Here We Are Now Entertain Us
Here’s Wikipedia’s Jimmy Wales, putting forward what might be the motto of the contemporary edutainment industry:
I was taking an advanced calculus class and my instructor was reputed to be a fabulous researcher, but he barely spoke English. He was a very boring and bad teacher and I was absolutely lost and in despair.
So I went to the campus tutoring centre and they had Betamax tapes of a professor who had won teaching awards. Basically I sat with those tapes and took class there. But I still had to go to the other one and sat there and wanted to kill myself.
I thought at that time, in the future, why wouldn’t you have the most entertaining professor, the one with the proven track record of getting knowledge into people’s heads?
We’re still not quite there. In university you’re still likely to be in a large lecture hall with a very boring professor, and everyone knows it’s not working very well. It’s not even the best use of that professor’s time or the audience.
I don’t want to argue that college lectures ought to be boring, far from it. I spend a great deal of time trying to engage my students and to make my subject matter — political theory, which some believe to be dry — seem relevant and exciting.
But I’m struck by the way that Wales really captures in such a short quote what so many students are looking for these days (incorrectly, I think).
First of all, Wales points out that his calculus professor barely spoke English; there’s no other justification given for Wales’ claim that the professor “was a very boring and bad teacher.” Speaking with an accent, not being “from here,” is a major complaint from students and, for some reason, it’s associated with bad teaching. I have a leg up on some of my colleagues simply because I’m obviously American and I speak in unaccented English. Does this make me a better teacher? Not necessarily, but the perception amongst students is that it does. I learned introductory German from a Chinese graduate student whose English was limited but whose German was not. Did I learn introductory German? I did.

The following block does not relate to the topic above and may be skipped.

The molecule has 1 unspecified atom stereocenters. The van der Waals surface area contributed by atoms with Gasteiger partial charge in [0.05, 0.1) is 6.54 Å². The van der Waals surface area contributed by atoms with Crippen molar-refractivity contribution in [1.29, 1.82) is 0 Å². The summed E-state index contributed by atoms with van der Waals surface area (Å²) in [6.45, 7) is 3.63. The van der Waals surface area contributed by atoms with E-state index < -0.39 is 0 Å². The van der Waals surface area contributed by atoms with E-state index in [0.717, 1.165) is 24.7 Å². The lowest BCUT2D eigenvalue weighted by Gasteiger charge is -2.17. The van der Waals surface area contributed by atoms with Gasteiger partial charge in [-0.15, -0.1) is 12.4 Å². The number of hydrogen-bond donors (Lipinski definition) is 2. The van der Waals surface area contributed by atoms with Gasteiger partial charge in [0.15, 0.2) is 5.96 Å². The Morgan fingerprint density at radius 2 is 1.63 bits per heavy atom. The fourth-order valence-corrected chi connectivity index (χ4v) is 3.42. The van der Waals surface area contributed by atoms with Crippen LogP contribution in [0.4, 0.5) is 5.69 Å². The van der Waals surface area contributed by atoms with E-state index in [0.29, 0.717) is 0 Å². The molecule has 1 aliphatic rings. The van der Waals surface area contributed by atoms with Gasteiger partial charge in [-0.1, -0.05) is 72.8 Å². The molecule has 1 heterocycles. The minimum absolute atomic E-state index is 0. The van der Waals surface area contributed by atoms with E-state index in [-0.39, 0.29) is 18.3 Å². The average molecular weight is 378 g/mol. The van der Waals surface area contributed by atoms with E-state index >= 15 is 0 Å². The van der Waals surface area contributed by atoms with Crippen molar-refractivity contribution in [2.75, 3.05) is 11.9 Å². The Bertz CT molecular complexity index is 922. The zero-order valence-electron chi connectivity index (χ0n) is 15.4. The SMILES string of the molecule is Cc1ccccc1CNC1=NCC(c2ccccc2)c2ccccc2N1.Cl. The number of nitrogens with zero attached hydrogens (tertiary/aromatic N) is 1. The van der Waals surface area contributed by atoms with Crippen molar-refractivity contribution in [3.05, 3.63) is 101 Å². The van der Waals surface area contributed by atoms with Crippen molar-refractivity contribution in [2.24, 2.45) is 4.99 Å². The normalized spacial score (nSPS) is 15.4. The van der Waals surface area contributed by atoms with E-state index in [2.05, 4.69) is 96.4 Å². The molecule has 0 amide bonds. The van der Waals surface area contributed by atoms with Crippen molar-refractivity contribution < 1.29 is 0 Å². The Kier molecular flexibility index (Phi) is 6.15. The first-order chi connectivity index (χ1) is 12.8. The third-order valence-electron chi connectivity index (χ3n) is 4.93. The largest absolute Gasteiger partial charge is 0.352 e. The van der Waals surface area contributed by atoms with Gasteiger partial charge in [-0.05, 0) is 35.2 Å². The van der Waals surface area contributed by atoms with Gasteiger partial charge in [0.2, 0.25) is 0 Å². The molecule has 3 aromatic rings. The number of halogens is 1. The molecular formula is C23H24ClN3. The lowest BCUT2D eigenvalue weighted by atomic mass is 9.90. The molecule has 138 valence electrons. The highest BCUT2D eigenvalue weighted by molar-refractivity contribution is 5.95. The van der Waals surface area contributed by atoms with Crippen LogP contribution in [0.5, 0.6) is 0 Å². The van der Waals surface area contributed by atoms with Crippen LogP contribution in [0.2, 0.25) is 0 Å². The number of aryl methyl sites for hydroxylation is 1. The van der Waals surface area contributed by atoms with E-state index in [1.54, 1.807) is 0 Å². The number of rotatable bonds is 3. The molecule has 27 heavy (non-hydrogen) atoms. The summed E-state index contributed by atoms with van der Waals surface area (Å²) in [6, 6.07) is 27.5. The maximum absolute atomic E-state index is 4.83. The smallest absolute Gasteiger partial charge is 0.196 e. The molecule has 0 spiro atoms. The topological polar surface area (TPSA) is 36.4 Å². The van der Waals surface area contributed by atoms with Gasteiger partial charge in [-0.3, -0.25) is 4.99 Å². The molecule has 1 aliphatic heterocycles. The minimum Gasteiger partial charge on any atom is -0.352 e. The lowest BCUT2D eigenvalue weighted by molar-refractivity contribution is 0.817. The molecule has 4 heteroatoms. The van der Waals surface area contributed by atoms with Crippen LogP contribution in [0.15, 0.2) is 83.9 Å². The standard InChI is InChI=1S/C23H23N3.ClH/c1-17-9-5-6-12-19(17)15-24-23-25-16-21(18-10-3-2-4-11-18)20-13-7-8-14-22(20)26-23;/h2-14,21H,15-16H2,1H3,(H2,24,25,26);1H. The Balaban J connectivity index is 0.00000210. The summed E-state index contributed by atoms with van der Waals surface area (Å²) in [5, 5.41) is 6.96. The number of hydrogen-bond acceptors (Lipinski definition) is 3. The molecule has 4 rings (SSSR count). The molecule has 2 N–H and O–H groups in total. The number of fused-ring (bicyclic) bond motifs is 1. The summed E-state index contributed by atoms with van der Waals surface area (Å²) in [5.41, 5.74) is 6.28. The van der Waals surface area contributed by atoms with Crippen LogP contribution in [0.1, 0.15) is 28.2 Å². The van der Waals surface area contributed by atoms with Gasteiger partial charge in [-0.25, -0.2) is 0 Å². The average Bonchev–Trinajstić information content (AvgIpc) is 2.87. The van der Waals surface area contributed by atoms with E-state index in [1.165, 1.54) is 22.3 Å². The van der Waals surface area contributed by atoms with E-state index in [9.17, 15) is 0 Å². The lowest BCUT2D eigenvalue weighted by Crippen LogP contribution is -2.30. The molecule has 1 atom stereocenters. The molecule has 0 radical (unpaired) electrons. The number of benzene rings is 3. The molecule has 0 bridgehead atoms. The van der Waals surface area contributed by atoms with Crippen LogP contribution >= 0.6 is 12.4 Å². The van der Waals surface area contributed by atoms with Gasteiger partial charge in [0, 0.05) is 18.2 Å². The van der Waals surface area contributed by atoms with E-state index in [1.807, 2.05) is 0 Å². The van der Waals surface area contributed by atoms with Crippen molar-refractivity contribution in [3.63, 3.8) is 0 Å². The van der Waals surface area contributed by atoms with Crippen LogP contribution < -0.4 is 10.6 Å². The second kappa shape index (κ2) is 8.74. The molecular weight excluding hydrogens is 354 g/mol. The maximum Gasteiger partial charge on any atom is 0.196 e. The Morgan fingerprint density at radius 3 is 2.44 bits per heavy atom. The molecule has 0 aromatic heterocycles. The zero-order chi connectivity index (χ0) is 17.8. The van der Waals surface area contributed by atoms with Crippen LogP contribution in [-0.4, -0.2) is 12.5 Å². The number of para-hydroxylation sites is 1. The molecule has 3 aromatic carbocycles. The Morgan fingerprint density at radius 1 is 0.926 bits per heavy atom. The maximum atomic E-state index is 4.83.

Secondly, Wales notes that his professor was supposedly a first-rate researcher. He goes on to suggest that the professor’s time would be better spent on research rather than on teaching. In this case, perhaps; in general, I don’t think so. Great researchers are usually among the most effective teachers … even if you have one or two examples of bad teaching from your own education. Why? I knw that I’m a much more effective teacher because of the research I do, as I’m able to teach my students about the newest books and articles I’m reading rather than just teaching the same material over and over again each semester. If I wasn’t doing research, my courses would get stale.
Finally, and most importantly, is the central claim that the test of education is whether or not it’s entertaining. Wales asks, “why wouldn’t you have the most entertaining professor, the one with the proven track record of getting knowledge into people’s heads?” Is there evidence that the most entertaining lecture is the one that gets “knowledge into people’s heads”? Again, I’m not suggesting that a boring lecture is going to do the trick, but I’m arguing that entertaining students doesn’t necessarily equate with teaching them something. When I lecture on Kant, I don’t think I’m really entertaining my students. In my opinion, Kant’s Grounding for the Metaphysics of Morals doesn’t lend itself to entertainment; it’s a dense text that needs some serious explication. Now, I don’t speak in a monotone and I try to find relevant examples to help them make sense of the material, but I’m not standing in front of the class hoping that they’ll all have a great time; I’m standing there with the express purpose of teaching them about Kant.
And, in fact, I’m convinced that they’ve learned about the categorical imperative and about perfect and imperfect duties; they can thoughtfully write about these topics in their essays and convincingly answer questions about them on their exams. I could tell jokes or show a video, and then present a watered-down version of Kant’s theory; this would probably be easier for me. But I hold my students in fairly high regard and I believe they’re smart enough to know when they’re being entertained and when they’re being educated. If you want to learn about Kant, you don’t want to watch a video; and if you want to watch a video, you don’t really want to learn about Kant.
Do my students enjoy my classes? On balance, I think they do. I care about the material that I’m teaching and I care about whether or not students are learning it. That, I think, is why a lot of students like the classes I teach. Does this mean I’m entertaining them? Not necessarily. Liking something and being entertained by it aren’t always going to be the same thing.
A university isn’t Disneyland and professors aren’t Mickey Mouse.
You can have a ton of fun in a class that doesn’t challenge you or teach you anything, just like you can have a ton of fun at a theme park. But professors aren’t tasked with making sure you’re having a good time; we’re here to make sure you learn something.